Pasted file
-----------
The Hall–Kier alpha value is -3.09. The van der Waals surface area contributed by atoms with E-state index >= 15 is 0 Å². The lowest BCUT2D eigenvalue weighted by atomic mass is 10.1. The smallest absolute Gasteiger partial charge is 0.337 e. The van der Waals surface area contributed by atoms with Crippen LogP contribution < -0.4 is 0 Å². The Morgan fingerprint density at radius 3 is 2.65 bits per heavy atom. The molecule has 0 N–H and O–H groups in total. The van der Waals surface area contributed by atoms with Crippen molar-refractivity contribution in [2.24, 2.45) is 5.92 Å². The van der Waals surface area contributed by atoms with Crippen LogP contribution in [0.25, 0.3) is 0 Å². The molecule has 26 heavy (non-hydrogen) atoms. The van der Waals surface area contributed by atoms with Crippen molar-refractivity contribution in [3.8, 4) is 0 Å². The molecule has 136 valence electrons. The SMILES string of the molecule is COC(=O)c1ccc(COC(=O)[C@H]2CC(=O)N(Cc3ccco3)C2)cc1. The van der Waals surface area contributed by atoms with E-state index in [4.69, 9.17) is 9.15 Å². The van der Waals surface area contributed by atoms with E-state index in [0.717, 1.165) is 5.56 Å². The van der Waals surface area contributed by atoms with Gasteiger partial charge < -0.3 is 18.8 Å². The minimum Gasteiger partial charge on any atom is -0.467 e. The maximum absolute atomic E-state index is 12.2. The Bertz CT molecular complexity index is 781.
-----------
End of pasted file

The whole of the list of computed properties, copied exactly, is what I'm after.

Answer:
The Hall–Kier alpha value is -3.09. The van der Waals surface area contributed by atoms with E-state index >= 15 is 0 Å². The lowest BCUT2D eigenvalue weighted by atomic mass is 10.1. The smallest absolute Gasteiger partial charge is 0.337 e. The van der Waals surface area contributed by atoms with Crippen LogP contribution < -0.4 is 0 Å². The Morgan fingerprint density at radius 3 is 2.65 bits per heavy atom. The molecule has 0 N–H and O–H groups in total. The van der Waals surface area contributed by atoms with Crippen molar-refractivity contribution in [2.24, 2.45) is 5.92 Å². The van der Waals surface area contributed by atoms with Crippen LogP contribution in [0.25, 0.3) is 0 Å². The molecule has 26 heavy (non-hydrogen) atoms. The van der Waals surface area contributed by atoms with Crippen molar-refractivity contribution in [3.8, 4) is 0 Å². The molecule has 136 valence electrons. The SMILES string of the molecule is COC(=O)c1ccc(COC(=O)[C@H]2CC(=O)N(Cc3ccco3)C2)cc1. The van der Waals surface area contributed by atoms with E-state index in [4.69, 9.17) is 9.15 Å². The van der Waals surface area contributed by atoms with E-state index in [0.717, 1.165) is 5.56 Å². The van der Waals surface area contributed by atoms with Gasteiger partial charge < -0.3 is 18.8 Å². The minimum Gasteiger partial charge on any atom is -0.467 e. The maximum absolute atomic E-state index is 12.2. The Bertz CT molecular complexity index is 781.